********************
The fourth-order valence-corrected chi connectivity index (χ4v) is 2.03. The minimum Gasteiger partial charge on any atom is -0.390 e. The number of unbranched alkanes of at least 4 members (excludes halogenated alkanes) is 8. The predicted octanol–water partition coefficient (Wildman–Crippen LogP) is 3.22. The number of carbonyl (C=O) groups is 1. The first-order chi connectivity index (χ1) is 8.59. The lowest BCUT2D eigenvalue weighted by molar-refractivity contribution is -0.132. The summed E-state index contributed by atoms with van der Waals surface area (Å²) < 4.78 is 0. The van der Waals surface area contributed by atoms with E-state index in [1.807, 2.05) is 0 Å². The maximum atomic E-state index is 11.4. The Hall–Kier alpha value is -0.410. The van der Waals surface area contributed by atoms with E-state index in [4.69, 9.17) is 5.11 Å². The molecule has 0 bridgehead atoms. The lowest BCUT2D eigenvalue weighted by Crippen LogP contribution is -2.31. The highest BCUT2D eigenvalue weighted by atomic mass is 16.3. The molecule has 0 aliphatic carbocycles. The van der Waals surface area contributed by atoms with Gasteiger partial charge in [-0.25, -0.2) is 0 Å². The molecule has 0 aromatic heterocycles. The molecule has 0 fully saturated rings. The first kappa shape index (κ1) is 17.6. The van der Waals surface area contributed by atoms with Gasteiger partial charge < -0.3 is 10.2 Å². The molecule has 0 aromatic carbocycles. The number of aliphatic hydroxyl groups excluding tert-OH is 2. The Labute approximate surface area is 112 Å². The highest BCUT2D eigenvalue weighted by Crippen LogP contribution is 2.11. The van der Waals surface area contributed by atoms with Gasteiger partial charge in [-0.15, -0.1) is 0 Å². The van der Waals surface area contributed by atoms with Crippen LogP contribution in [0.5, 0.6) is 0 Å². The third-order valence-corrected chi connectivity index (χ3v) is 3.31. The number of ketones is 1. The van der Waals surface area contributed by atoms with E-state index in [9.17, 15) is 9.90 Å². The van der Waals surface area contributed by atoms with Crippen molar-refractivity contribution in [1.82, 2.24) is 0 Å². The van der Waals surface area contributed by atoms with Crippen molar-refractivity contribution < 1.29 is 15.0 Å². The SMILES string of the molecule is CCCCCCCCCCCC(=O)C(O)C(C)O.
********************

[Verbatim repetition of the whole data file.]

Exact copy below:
The fourth-order valence-corrected chi connectivity index (χ4v) is 2.03. The minimum Gasteiger partial charge on any atom is -0.390 e. The number of unbranched alkanes of at least 4 members (excludes halogenated alkanes) is 8. The predicted octanol–water partition coefficient (Wildman–Crippen LogP) is 3.22. The number of carbonyl (C=O) groups is 1. The first-order chi connectivity index (χ1) is 8.59. The lowest BCUT2D eigenvalue weighted by molar-refractivity contribution is -0.132. The summed E-state index contributed by atoms with van der Waals surface area (Å²) < 4.78 is 0. The van der Waals surface area contributed by atoms with E-state index in [1.807, 2.05) is 0 Å². The maximum atomic E-state index is 11.4. The Hall–Kier alpha value is -0.410. The van der Waals surface area contributed by atoms with E-state index in [4.69, 9.17) is 5.11 Å². The molecule has 0 bridgehead atoms. The lowest BCUT2D eigenvalue weighted by Crippen LogP contribution is -2.31. The highest BCUT2D eigenvalue weighted by atomic mass is 16.3. The molecule has 0 aliphatic carbocycles. The van der Waals surface area contributed by atoms with Gasteiger partial charge in [-0.25, -0.2) is 0 Å². The molecule has 0 aromatic heterocycles. The molecule has 0 fully saturated rings. The first kappa shape index (κ1) is 17.6. The van der Waals surface area contributed by atoms with Gasteiger partial charge < -0.3 is 10.2 Å². The molecule has 0 aromatic carbocycles. The number of aliphatic hydroxyl groups excluding tert-OH is 2. The Labute approximate surface area is 112 Å². The highest BCUT2D eigenvalue weighted by Crippen LogP contribution is 2.11. The van der Waals surface area contributed by atoms with Gasteiger partial charge in [-0.15, -0.1) is 0 Å². The van der Waals surface area contributed by atoms with Crippen LogP contribution in [0.5, 0.6) is 0 Å². The third-order valence-corrected chi connectivity index (χ3v) is 3.31. The number of ketones is 1. The van der Waals surface area contributed by atoms with E-state index in [9.17, 15) is 9.90 Å². The van der Waals surface area contributed by atoms with Crippen molar-refractivity contribution in [1.82, 2.24) is 0 Å². The van der Waals surface area contributed by atoms with Crippen molar-refractivity contribution < 1.29 is 15.0 Å². The SMILES string of the molecule is CCCCCCCCCCCC(=O)C(O)C(C)O.